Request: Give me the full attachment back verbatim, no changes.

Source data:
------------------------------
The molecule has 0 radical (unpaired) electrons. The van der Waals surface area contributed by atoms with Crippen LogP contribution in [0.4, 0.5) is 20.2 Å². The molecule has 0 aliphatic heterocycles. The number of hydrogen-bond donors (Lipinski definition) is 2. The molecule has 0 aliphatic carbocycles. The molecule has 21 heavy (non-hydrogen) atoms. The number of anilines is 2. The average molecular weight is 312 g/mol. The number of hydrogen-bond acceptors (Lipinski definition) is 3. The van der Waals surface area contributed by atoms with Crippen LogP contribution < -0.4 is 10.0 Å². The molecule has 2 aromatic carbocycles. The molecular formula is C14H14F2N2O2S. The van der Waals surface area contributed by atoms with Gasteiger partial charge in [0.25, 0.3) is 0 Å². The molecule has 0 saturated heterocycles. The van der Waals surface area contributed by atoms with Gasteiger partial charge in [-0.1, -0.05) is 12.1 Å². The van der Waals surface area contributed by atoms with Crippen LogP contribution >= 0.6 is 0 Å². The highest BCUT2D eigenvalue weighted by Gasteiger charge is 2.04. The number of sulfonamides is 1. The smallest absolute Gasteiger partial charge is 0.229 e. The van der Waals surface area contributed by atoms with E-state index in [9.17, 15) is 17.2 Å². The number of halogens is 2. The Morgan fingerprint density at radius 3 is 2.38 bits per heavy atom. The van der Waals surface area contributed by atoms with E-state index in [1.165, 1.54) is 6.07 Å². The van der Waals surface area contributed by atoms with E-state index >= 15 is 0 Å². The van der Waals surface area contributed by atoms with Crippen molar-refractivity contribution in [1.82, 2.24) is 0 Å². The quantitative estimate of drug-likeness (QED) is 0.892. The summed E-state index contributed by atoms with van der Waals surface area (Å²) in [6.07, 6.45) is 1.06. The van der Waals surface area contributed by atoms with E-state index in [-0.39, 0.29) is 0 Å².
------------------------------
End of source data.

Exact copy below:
The molecule has 0 radical (unpaired) electrons. The van der Waals surface area contributed by atoms with Crippen LogP contribution in [0.4, 0.5) is 20.2 Å². The molecule has 0 aliphatic heterocycles. The number of hydrogen-bond donors (Lipinski definition) is 2. The molecule has 0 aliphatic carbocycles. The molecule has 21 heavy (non-hydrogen) atoms. The number of anilines is 2. The average molecular weight is 312 g/mol. The number of hydrogen-bond acceptors (Lipinski definition) is 3. The van der Waals surface area contributed by atoms with Crippen LogP contribution < -0.4 is 10.0 Å². The molecule has 2 aromatic carbocycles. The molecular formula is C14H14F2N2O2S. The van der Waals surface area contributed by atoms with Gasteiger partial charge in [0.25, 0.3) is 0 Å². The molecule has 0 saturated heterocycles. The van der Waals surface area contributed by atoms with Gasteiger partial charge in [-0.1, -0.05) is 12.1 Å². The van der Waals surface area contributed by atoms with Crippen LogP contribution >= 0.6 is 0 Å². The highest BCUT2D eigenvalue weighted by Gasteiger charge is 2.04. The number of sulfonamides is 1. The smallest absolute Gasteiger partial charge is 0.229 e. The van der Waals surface area contributed by atoms with E-state index in [9.17, 15) is 17.2 Å². The number of halogens is 2. The Morgan fingerprint density at radius 3 is 2.38 bits per heavy atom. The van der Waals surface area contributed by atoms with E-state index in [1.165, 1.54) is 6.07 Å². The van der Waals surface area contributed by atoms with E-state index >= 15 is 0 Å². The van der Waals surface area contributed by atoms with Crippen molar-refractivity contribution in [1.82, 2.24) is 0 Å². The quantitative estimate of drug-likeness (QED) is 0.892. The summed E-state index contributed by atoms with van der Waals surface area (Å²) in [6.07, 6.45) is 1.06. The van der Waals surface area contributed by atoms with E-state index in [-0.39, 0.29) is 0 Å².